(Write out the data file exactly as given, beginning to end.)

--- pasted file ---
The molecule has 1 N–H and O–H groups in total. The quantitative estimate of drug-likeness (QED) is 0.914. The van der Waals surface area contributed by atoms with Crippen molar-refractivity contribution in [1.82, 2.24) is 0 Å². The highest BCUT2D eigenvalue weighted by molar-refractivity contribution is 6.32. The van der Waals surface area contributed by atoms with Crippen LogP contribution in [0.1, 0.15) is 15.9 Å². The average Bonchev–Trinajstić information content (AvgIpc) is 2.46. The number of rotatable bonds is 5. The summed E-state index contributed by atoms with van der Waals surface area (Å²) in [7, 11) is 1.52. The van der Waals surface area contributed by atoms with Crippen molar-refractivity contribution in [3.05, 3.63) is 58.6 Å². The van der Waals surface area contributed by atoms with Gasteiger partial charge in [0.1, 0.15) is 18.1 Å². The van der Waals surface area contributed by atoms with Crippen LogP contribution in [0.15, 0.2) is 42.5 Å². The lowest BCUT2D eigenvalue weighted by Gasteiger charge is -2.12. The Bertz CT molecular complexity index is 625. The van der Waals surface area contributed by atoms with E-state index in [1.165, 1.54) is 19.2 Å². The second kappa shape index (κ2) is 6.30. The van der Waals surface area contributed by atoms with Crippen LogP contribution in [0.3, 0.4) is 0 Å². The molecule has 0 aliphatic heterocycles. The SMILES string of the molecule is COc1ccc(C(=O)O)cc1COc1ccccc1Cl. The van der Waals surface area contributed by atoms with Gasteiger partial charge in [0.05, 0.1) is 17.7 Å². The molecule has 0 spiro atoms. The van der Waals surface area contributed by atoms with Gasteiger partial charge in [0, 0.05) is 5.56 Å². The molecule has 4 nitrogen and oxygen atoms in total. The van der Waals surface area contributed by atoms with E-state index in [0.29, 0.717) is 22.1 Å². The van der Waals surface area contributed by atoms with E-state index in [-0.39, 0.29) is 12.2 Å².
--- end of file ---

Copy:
The molecule has 1 N–H and O–H groups in total. The quantitative estimate of drug-likeness (QED) is 0.914. The van der Waals surface area contributed by atoms with Crippen molar-refractivity contribution in [1.82, 2.24) is 0 Å². The highest BCUT2D eigenvalue weighted by molar-refractivity contribution is 6.32. The van der Waals surface area contributed by atoms with Crippen LogP contribution in [0.1, 0.15) is 15.9 Å². The average Bonchev–Trinajstić information content (AvgIpc) is 2.46. The number of rotatable bonds is 5. The summed E-state index contributed by atoms with van der Waals surface area (Å²) in [7, 11) is 1.52. The van der Waals surface area contributed by atoms with Crippen molar-refractivity contribution in [3.05, 3.63) is 58.6 Å². The van der Waals surface area contributed by atoms with Gasteiger partial charge in [0.1, 0.15) is 18.1 Å². The van der Waals surface area contributed by atoms with Crippen LogP contribution in [0.15, 0.2) is 42.5 Å². The lowest BCUT2D eigenvalue weighted by Gasteiger charge is -2.12. The Bertz CT molecular complexity index is 625. The van der Waals surface area contributed by atoms with E-state index in [1.165, 1.54) is 19.2 Å². The second kappa shape index (κ2) is 6.30. The van der Waals surface area contributed by atoms with Crippen LogP contribution in [0.3, 0.4) is 0 Å². The molecule has 0 aliphatic heterocycles. The SMILES string of the molecule is COc1ccc(C(=O)O)cc1COc1ccccc1Cl. The van der Waals surface area contributed by atoms with Gasteiger partial charge in [0.05, 0.1) is 17.7 Å². The molecule has 0 spiro atoms. The van der Waals surface area contributed by atoms with Gasteiger partial charge in [0, 0.05) is 5.56 Å². The molecule has 4 nitrogen and oxygen atoms in total. The van der Waals surface area contributed by atoms with E-state index in [0.29, 0.717) is 22.1 Å². The van der Waals surface area contributed by atoms with E-state index in [-0.39, 0.29) is 12.2 Å².